I have found over the years that folk either love or hate hydrangeas. In my mind, every plant has a place and this one is particularly good in those shady spots in your garden, where a lot of other plants will not grow. However they are not a set and forget plant and a little care will guarantee glorious flowers in the summer.
Pruning hydrangeas can be confusing. When you google, ‘How to prune hydrangeas’, the usual chaos of mixed and conflicting information occurs. The main concern is that pruning incorrectly will lead to your hydrangeas not flowering and really if they don’t flower, what is the point of having them.
The reason they can be a little tricky to prune is because some hydrangeas bloom on new wood, that is the current seasons growth, while other flower on old wood, last seasons growth.
Making this all more complicated is the fact that in our cold climate, old wood hydrangeas can fail, even when following the old wood pruning rules.
Most of the hydrangeas in this little part of our world bloom on new wood. This means the flowers bloom on flower buds that formed in that season. These flower buds were not on the plant during the winter months. The buds were developed during new growth in spring.
These hydrangeas should be pruned in late winter or early spring, before the plant starts to put on new growth.
To make things a little confusing there are a few choices when is comes to pruning new wood hydrangeas. Sometimes you will cut the plant back to within a couple inches of the ground. At other times you will require to cut the plant back to 1/3 of its size.
To simplify this, you need to know which type of hydrangea you have. New wood hydrangeas are either Annabelles or Panicles.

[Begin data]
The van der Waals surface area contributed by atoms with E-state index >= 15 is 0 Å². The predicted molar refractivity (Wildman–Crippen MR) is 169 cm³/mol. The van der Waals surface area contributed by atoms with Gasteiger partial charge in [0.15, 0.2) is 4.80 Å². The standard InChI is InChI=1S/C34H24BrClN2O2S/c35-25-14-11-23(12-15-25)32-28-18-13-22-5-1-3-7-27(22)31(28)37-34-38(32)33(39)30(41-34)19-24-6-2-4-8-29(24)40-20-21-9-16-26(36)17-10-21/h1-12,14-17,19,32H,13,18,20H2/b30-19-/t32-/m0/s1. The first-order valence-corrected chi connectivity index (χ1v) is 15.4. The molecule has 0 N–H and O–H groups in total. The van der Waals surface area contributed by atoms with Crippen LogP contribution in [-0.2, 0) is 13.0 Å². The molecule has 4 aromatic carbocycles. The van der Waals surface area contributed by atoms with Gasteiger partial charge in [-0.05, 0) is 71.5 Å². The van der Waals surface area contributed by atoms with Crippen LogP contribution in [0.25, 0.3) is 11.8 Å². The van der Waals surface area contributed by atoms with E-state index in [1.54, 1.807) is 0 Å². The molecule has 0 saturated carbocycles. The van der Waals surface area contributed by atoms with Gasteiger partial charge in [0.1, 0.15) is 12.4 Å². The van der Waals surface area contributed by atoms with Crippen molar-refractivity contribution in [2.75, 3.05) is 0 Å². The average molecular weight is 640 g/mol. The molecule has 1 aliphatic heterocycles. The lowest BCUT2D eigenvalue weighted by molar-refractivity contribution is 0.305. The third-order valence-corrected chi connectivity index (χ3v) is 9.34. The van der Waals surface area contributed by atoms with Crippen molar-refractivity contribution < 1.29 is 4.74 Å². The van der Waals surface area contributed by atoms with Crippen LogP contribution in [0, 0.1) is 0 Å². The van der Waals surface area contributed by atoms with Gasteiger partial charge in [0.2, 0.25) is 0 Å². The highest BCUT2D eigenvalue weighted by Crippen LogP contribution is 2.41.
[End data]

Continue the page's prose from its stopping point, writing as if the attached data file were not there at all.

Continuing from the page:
Annabelles can be pruned close to the ground, leaving a few inches of last years wood to create support structure for new growth.
Panicle hydrangeas don’t need to be cut back so hard and you will leave 1/3 of the plant above ground.
Some of the old wood hydrangeas include, Oakleaf and climbing hydrangea and although some of these survive in our climate, many die or are hard to grow, especially if you live in an area with lots of frosts.
I like a different style of pruning, selective pruning. This involves selectively cutting our branches that are dead, diseased or old and spent flowers. Also cutting out cross branches that are rubbing each other.
And if this all seems too complicated, you don’t have to prune your hydrangeas. The benefits of pruning are shaping the plant, and maintaining size and vigour. If you think your plants are a good size and shape and healthy they will be fine left to their own devices.
If you have followed all the general rules of maintaining hydrangeas and they are still not flowering there are a few main reasons:
- Old wood hydrangeas in a cold climate will die back in harsh winters
- Pruning old wood hydrangeas after flower buds have developed
- Plants are still not mature enough
- Not enough sun – four hours is good
- Possums love hydrangea flower buds
And don’t forget to add a tablespoon of baking soda to a full watering can of water every two weeks as the plant starts to grow in spring.